# Vector calculus - Material derivative in spherical coordinates...

So this one might be a little simple for some of you but I was hoping I could get all the nuts and bolts needed to show this for myself.

I have the following relationship, which makes use of the the material derivative:

$$(\vec{A}\cdot{\nabla})\vec{r}=\vec{A}$$

I am needing to show this result in spherical polar coordinates.

Now, I don't want to be vague in what I have so far, but I really have very little.

I've started with $\vec{r}$ in spherical polar coordinates being:

$$\vec{r}=x\mathbf{\hat{e}}_x+y\mathbf{\hat{e}}_y+z\mathbf{\hat{e}}_z$$

Firstly, is this right? It doesn't feel right. Would the following be more appropriate:

$$\vec{r}=\sin{\theta}\cos{\phi}\mathbf{\hat{e}}_x+\sin{\theta}\sin{\phi}\mathbf{\hat{e}}_y+\cos{\theta}\mathbf{\hat{e}}_z$$

Secondly, the $\nabla$ operator in spherical polar coordinates, I have given as:

$$\nabla=\frac{\partial}{\partial{r}}\vec{r}+\frac{1}{r}\frac{\partial}{\partial{\theta}}\vec{\theta}+\frac{1}{r\sin{\theta}}\frac{\partial}{\partial{\phi}}\vec{\phi}$$

I'm just lost as to whether this is right, and if it is right how to put it all together...any nudges in the right direction would be greatly appreciated.

Thank you.

Addendum for Lydia:

$$\frac{\partial{\vec{r}}}{\partial{R}}=\sin\theta\cos\phi\mathbf{i}+\sin\theta\sin\phi\mathbf{j}+\cos\theta\mathbf{k}$$

But, how would I evaluate:

$$\left|\left|{\frac{\partial{\vec{r}}}{\partial{R}}}\right|\right|$$

## 1 Answer

Here are some nudges. I will use $R$ for the radius in spherical coordinates to avoid any confusion with $\vec{r}$, the position vector.

1. You can write $\vec{r}=R\sin\theta\cos\phi\boldsymbol{i}+R\sin\theta\sin\phi\boldsymbol{j}+R\cos\theta\boldsymbol{k}$.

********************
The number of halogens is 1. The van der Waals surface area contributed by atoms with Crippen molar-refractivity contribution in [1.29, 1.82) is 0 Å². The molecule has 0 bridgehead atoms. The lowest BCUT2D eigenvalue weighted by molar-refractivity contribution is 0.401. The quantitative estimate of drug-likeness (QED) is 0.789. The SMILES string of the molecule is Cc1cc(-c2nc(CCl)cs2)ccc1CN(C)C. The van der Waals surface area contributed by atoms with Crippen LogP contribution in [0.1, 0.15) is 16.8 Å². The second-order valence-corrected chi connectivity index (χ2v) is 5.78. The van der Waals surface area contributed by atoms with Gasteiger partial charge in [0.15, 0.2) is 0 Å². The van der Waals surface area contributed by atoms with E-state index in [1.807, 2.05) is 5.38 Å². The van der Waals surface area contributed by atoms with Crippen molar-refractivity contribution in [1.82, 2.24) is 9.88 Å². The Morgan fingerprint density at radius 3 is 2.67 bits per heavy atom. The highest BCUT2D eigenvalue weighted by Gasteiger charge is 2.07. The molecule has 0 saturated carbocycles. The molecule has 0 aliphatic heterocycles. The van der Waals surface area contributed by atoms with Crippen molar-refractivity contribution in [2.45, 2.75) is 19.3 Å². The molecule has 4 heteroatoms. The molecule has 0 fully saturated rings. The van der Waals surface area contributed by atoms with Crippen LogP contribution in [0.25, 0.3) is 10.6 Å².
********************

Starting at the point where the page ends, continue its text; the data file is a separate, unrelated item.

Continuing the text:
2. Let $\{\boldsymbol{e}_R,\boldsymbol{e}_\theta, \boldsymbol{e}_\phi\}$ be the orthonormal basis vectors for spherical coordinates. Then $$\boldsymbol{e}_R=\frac{1}{\left\|\frac{\partial\vec{r}}{\partial R}\right\|}\frac{\partial\vec{r}}{\partial R}, \qquad \boldsymbol{e}_\theta=\frac{1}{\left\|\frac{\partial\vec{r}}{\partial \theta}\right\|}\frac{\partial\vec{r}}{\partial \theta}, \qquad \boldsymbol{e}_\phi=\frac{1}{\left\|\frac{\partial\vec{r}}{\partial \phi}\right\|}\frac{\partial\vec{r}}{\partial \phi}.$$
Using 1, you can calculate the above basis vectors in terms of $\boldsymbol{i},\boldsymbol{j},\boldsymbol{k}$. You should get $$\boldsymbol{e}_\phi =-\sin\phi\boldsymbol{i}+\cos\phi\boldsymbol{j}, \quad \boldsymbol{e}_\theta =\cos\theta\cos\phi\boldsymbol{i} + \cos\theta\sin\phi\boldsymbol{j}-\sin\theta\boldsymbol{k}, \quad \boldsymbol{e}_R =\sin\theta\cos\phi\boldsymbol{i} + \sin\theta\sin\phi\boldsymbol{j}+\cos\theta\boldsymbol{k}.$$ Another hint is that you should have $$\vec{r}=R\boldsymbol{e}_{R}.$$

3. Since the Cartesian and spherical forms of $\vec{A}$ must be equivalent, $$A_x\boldsymbol{i}+A_y\boldsymbol{j}+A_z\boldsymbol{k}=A_R\boldsymbol{e}_R+A_\theta\boldsymbol{e}_\theta+A_\phi\boldsymbol{e}_\phi.$$ Taking the dot product of both sides with $\boldsymbol{e}_R$ gives that $$A_R = A_x\boldsymbol{i}\cdot\boldsymbol{e}_R+A_y\boldsymbol{j}\cdot\boldsymbol{e}_R+A_z\boldsymbol{k}\cdot\boldsymbol{e}_R.$$ Use part 2 to evaluate $\boldsymbol{i}\cdot\boldsymbol{e}_R$, $\boldsymbol{j}\cdot\boldsymbol{e}_R$, and $\boldsymbol{k}\cdot\boldsymbol{e}_R$. You should find that $$A_R=\sin\theta\cos\phi A_x+\sin\theta\sin\phi A_y+\cos\theta A_z.$$ Repeat the above process for $\boldsymbol{e}_\theta$ and $\boldsymbol{e}_\phi$. You will now have the components of $\vec{A}$ in the spherical basis.

4. You can now plug everything in. Note that $$\nabla=\frac{\partial}{\partial R}\boldsymbol{e}_R+\frac{1}{R}\frac{\partial}{\partial\theta}\boldsymbol{e}_\theta+\frac{1}{R\sin\theta}\frac{\partial}{\partial\phi}\boldsymbol{e}_\phi.$$

• Just to ask a silly question, and I apologise if it is really stupid. From all that you have derived and stated what is $\vec{A}$...? Is that what you denote as $A_{R}$... Commented Oct 10, 2015 at 16:08
• $\vec{A}$ is the same as in your question. Commented Oct 10, 2015 at 20:46
• It isn't defined, so could I just set it to any vector? Commented Oct 10, 2015 at 21:06
• Yup. That is what is meant by $$\vec{A}=A_x\boldsymbol{i} +A_y\boldsymbol{j} +A_z\boldsymbol{k}$$ or $$\vec{A}=A_R\boldsymbol{e}_R +A_\theta\boldsymbol{e}_\theta +A_\phi\boldsymbol{e}_\phi$$ Commented Oct 10, 2015 at 21:07
• When you derived $\mathbf{e}_{\theta}$, shouldn't that be $\mathbf{e}_{\phi}$ Commented Oct 13, 2015 at 13:56